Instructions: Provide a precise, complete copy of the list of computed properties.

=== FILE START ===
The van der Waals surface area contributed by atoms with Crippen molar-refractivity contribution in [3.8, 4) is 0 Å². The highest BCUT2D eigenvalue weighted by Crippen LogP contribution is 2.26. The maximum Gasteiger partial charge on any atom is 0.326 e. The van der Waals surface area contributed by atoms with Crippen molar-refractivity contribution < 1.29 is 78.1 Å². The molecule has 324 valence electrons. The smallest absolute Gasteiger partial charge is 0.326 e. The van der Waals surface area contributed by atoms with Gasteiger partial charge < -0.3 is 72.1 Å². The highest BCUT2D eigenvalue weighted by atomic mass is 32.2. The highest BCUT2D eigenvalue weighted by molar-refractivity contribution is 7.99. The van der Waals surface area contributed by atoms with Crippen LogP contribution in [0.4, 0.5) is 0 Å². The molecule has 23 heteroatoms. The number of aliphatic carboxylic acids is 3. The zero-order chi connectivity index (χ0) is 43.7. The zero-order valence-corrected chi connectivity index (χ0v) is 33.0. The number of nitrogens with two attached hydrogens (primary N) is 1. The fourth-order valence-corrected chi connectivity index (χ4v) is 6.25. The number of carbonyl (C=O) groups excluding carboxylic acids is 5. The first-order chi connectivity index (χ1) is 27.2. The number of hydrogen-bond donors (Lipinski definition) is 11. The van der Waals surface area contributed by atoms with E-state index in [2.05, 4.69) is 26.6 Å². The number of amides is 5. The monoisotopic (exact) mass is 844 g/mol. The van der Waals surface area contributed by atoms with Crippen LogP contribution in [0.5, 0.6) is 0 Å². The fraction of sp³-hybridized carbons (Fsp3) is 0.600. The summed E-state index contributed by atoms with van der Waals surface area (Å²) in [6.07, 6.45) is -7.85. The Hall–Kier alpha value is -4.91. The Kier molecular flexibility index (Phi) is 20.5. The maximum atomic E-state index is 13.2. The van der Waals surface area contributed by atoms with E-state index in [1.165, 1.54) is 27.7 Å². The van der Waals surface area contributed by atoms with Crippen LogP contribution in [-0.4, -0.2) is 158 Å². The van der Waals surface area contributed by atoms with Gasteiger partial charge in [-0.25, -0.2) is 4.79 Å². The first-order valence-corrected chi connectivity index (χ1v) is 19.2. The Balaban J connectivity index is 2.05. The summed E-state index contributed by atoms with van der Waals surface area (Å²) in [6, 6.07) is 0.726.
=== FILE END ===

The van der Waals surface area contributed by atoms with Crippen molar-refractivity contribution in [3.8, 4) is 0 Å². The highest BCUT2D eigenvalue weighted by Crippen LogP contribution is 2.26. The maximum Gasteiger partial charge on any atom is 0.326 e. The van der Waals surface area contributed by atoms with Crippen molar-refractivity contribution < 1.29 is 78.1 Å². The molecule has 324 valence electrons. The smallest absolute Gasteiger partial charge is 0.326 e. The van der Waals surface area contributed by atoms with Gasteiger partial charge < -0.3 is 72.1 Å². The highest BCUT2D eigenvalue weighted by atomic mass is 32.2. The highest BCUT2D eigenvalue weighted by molar-refractivity contribution is 7.99. The van der Waals surface area contributed by atoms with Crippen LogP contribution in [0.4, 0.5) is 0 Å². The molecule has 23 heteroatoms. The number of aliphatic carboxylic acids is 3. The zero-order chi connectivity index (χ0) is 43.7. The zero-order valence-corrected chi connectivity index (χ0v) is 33.0. The number of nitrogens with two attached hydrogens (primary N) is 1. The fourth-order valence-corrected chi connectivity index (χ4v) is 6.25. The number of carbonyl (C=O) groups excluding carboxylic acids is 5. The first-order chi connectivity index (χ1) is 27.2. The number of hydrogen-bond donors (Lipinski definition) is 11. The van der Waals surface area contributed by atoms with E-state index in [2.05, 4.69) is 26.6 Å². The number of amides is 5. The monoisotopic (exact) mass is 844 g/mol. The van der Waals surface area contributed by atoms with Crippen LogP contribution in [0.5, 0.6) is 0 Å². The fraction of sp³-hybridized carbons (Fsp3) is 0.600. The summed E-state index contributed by atoms with van der Waals surface area (Å²) in [6.07, 6.45) is -7.85. The Hall–Kier alpha value is -4.91. The Kier molecular flexibility index (Phi) is 20.5. The maximum atomic E-state index is 13.2. The van der Waals surface area contributed by atoms with E-state index in [1.165, 1.54) is 27.7 Å². The van der Waals surface area contributed by atoms with Crippen LogP contribution in [-0.4, -0.2) is 158 Å². The van der Waals surface area contributed by atoms with Gasteiger partial charge in [-0.25, -0.2) is 4.79 Å². The first-order valence-corrected chi connectivity index (χ1v) is 19.2. The Balaban J connectivity index is 2.05. The summed E-state index contributed by atoms with van der Waals surface area (Å²) in [6, 6.07) is 0.726.